In a similar vein, McHugh includes snippets of unused music and lyrics that demonstrate that, for all of Lerner and Loewe’s greatness as a song-writing team, they could turn out the occasional dud. There was good mater-ial here, portions of which were used elsewhere in the show or salvaged for later shows, such as Gigi and Camelot. But several of these original songs were conventional to the point of being dull. The beloved “I Could Have Danced All Night” didn’t appear until relatively late in the process; two other love songs for Eliza had previously been written and then tossed out.
It’s said that Lerner was bothered all his life by what he considered an unforgivably clichéd line (“My heart took flight”) in “I Could Have Danced All Night.” But considering that he had almost gone with lyrics such as, Where are the words I long to hear? / And where are the words I long to say? / Why can’t I open my heart . . . and so forth, he had little reason to reproach himself for one slightly stale piece of imagery in the finished product. However, there was more to these cuts than simply saving time or getting rid of substandard material. McHugh points out that most of the show’s overtly romantic lyrics were removed in order to maintain the “ambiguous” tone of the relationship between Higgins and Eliza. He has a valid and important point—but not, perhaps, a definitive one.
One of the most entertaining parts here deals with the way in which Shaw originally fought to keep Pygmalion from turning into a love story between the fiery Eliza and the hardheaded Higgins—and how his efforts were repeatedly, almost comically, thwarted. McHugh leaves out the famous anecdote about how Shaw’s original Eliza, Mrs. Patrick Campbell, defied the playwright by going off-script and coming back to Higgins at the end. But her rebellion was only one of many by those who have worked on various stage and screen versions of Pygmalion and have insisted that the characters belong together.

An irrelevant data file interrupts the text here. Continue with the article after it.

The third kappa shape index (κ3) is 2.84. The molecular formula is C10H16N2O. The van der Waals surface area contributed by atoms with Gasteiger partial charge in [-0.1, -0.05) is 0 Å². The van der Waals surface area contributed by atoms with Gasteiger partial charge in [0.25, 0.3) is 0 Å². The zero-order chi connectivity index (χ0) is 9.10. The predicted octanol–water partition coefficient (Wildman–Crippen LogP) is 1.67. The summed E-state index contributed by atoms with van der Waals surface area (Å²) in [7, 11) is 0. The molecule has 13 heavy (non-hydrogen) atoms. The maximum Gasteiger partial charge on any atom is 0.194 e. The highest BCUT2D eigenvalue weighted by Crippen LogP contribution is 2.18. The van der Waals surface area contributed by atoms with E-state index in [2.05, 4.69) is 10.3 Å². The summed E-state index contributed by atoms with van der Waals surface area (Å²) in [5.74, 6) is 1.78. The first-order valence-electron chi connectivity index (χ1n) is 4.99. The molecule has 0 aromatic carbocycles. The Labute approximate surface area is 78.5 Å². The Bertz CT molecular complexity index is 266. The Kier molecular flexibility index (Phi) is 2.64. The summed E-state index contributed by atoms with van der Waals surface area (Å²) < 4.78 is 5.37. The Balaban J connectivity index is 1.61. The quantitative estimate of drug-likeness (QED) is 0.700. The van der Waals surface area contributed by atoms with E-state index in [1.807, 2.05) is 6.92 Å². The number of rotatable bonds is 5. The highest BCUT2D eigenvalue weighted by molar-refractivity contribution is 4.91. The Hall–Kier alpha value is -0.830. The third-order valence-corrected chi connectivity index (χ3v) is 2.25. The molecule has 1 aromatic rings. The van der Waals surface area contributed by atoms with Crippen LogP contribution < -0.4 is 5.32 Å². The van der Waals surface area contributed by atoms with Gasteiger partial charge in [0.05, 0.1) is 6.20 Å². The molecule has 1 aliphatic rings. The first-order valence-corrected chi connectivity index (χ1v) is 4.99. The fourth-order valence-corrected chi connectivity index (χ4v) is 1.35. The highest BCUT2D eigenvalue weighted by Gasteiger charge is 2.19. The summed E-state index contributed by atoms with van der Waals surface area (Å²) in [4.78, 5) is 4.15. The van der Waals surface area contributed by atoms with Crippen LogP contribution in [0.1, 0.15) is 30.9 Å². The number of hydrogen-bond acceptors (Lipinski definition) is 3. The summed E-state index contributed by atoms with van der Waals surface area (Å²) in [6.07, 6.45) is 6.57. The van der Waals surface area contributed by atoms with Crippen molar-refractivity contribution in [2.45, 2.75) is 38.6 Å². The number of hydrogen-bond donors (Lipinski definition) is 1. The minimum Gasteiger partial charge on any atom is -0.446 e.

Thus, while McHugh fights valiantly on Shaw’s side, arguing that Eliza and Higgins should never be anything but friends, history suggests that he’s fighting a losing battle. The genius of My Fair Lady may indeed lie partly in the very ambiguity that McHugh celebrates: Henry Higgins and Eliza Doolittle, as Lerner and Loewe quickly became aware, are not conventionally romantic characters, and they defy conventional attempts at portraying romance. But they are nonetheless uniquely suited to each other. (It’s worth recalling in this context that Shaw’s own source material, the story of Pygmalion and Galatea from Ovid’s Metamorphoses, was unabashedly a love story.) To many of those who first came to the story through the musical version—and even to many of those who didn’t—for Eliza to end up with her drippy suitor Freddy, and for Higgins to end up alone, sounds like the most terrible of fates.
Perhaps even McHugh has some faint recognition that his cause is a lost one. He dryly remarks at one point that it seems meaningless to argue over a potential marriage between two fictional characters who, after the curtain falls, have no life of their own. But the strength and vitality of this story in its various incarnations, and the tie between those two characters that no one has yet been able to break convincingly, holds out the teasing possibility that, just maybe, they do.
Gina Dalfonzo is editor of BreakPoint.org and Dickensblog.